The Arts as a Bridge- Ikebana Exchange event in Beijing

In May 0f 2011, Aibi  Ikebana group had the opportunity to participate in the Beijing University Culture festival. In collaboration with the many students, members of Aibi Ikebana conducted live Ikebana demonstrations and workshops.

Over the past 7 years that I have been studying Ikebana, I have come to deeply appreciate this uniquely Japanese art form. It has been said that Japanese spirituality is epitomized in the concept of 道 (dou- path or way) which is difficult to translate as it is a truly Japanese concept. Through long and sustained practice, a striving for excellence, and developing a unique relationship with ones teacher and fellow students, skill and perception are gradually attained. This in turn leads to the responsibility of sharing oneʼs ability with others.

This event at Beijing University came about through a personal friendship between my teacher Nagai Sensei and one of her former students, who was a graduate student at Beijing University, and who invited us to participate in the annual Japanese culture festival sponsored by the Japanese exchange student organization.

An efficient way to transport the flowers to the halland who connected us to the University Japanese exchange students group who hosted our group. Rather than showing up as “foreign experts”, our group came with an intent to foster exchange and communication through working towards a shared goal.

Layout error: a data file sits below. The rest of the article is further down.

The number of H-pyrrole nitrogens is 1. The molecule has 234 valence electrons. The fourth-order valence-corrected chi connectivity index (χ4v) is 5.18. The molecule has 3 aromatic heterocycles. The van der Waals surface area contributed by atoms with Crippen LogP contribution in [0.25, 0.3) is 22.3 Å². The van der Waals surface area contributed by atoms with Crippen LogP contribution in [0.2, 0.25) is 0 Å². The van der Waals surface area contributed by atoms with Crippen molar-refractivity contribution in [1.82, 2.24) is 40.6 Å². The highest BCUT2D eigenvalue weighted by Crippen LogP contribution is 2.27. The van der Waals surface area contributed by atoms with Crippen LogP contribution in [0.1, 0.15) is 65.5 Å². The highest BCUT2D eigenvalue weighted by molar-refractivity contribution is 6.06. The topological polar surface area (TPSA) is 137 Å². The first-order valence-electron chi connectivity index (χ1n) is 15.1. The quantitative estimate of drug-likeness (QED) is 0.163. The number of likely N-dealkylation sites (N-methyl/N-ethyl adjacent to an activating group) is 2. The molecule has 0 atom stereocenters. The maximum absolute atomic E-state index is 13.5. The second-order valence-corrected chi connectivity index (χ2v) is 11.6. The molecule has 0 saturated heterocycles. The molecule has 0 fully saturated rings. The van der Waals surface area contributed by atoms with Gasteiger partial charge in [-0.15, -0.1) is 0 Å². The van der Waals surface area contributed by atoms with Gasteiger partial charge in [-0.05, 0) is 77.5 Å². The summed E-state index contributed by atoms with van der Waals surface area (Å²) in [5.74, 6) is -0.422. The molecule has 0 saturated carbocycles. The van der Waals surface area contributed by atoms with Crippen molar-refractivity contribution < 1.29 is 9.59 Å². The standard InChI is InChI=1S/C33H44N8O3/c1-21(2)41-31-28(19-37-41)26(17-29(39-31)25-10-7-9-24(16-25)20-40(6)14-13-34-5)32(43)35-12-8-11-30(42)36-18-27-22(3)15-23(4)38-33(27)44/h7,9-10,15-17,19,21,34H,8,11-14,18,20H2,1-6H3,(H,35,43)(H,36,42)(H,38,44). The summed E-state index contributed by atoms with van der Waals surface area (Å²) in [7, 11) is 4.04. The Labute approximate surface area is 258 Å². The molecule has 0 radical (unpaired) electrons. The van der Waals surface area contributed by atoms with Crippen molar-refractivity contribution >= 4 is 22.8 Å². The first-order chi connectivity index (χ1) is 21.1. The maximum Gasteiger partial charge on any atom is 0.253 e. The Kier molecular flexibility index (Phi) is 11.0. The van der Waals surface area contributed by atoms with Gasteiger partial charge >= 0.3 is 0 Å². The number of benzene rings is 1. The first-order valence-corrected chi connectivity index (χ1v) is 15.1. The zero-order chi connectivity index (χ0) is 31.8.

Preparing the materials with the help of the students creates opportunities for hands-on learning and exchange by directly involving the students in both the preparation and the actual event. With the assistance of over 30 students, the two days prior to the event were spent acquiring the materials for the demonstrations and building the bamboo installation from scratch. For many of the Beijing University students, it was their first time to hold a saw or use wire and pliers. Both the Japanese and the Chinese students in this group deeply impressed us with their superb language and organizational skills.

The event was a great success- over 3oo students and press attended, and over 50 people joined the open Ikebana workshops to create their own small arrangements to bring home. We had hardly enough materials to accommodate the level of interest of the participants.

My niece Andee tries her hand at Ikebana in one of the workshops

As the only non-Japanese member of the group, I felt it was an opportunity to confirm the motto of Sogetsu Ikebana – “Ikebana for anyone, anywhere, using any materials.” This is one of Japanʼs many precious gifts to the rest of the world.

Over 100 years ago, Abduʼl Baha foretold that Japan would play a unique role in the ʻspiritual reawakening of the entire worldʼ. The sensitivities that provide the foundation of Japanʼs various traditional art forms bear testament to this spiritual capacity. It is my sincere wish that through the universal language of the arts, Japan will make ever more significant contributions in the global scene.

About nihonbi

Fortunate to have called Japan home from 1998-2014. Active in Sogetsu-ryu Ikebana, and with years of experience in tea ceremony, Japanese dance and ceramics, inspired by Japan's unique mix of heritage and innovation. I've created Nihonbi as a place to share my experiences in the Japanese art world and to network with others with a similar passion.
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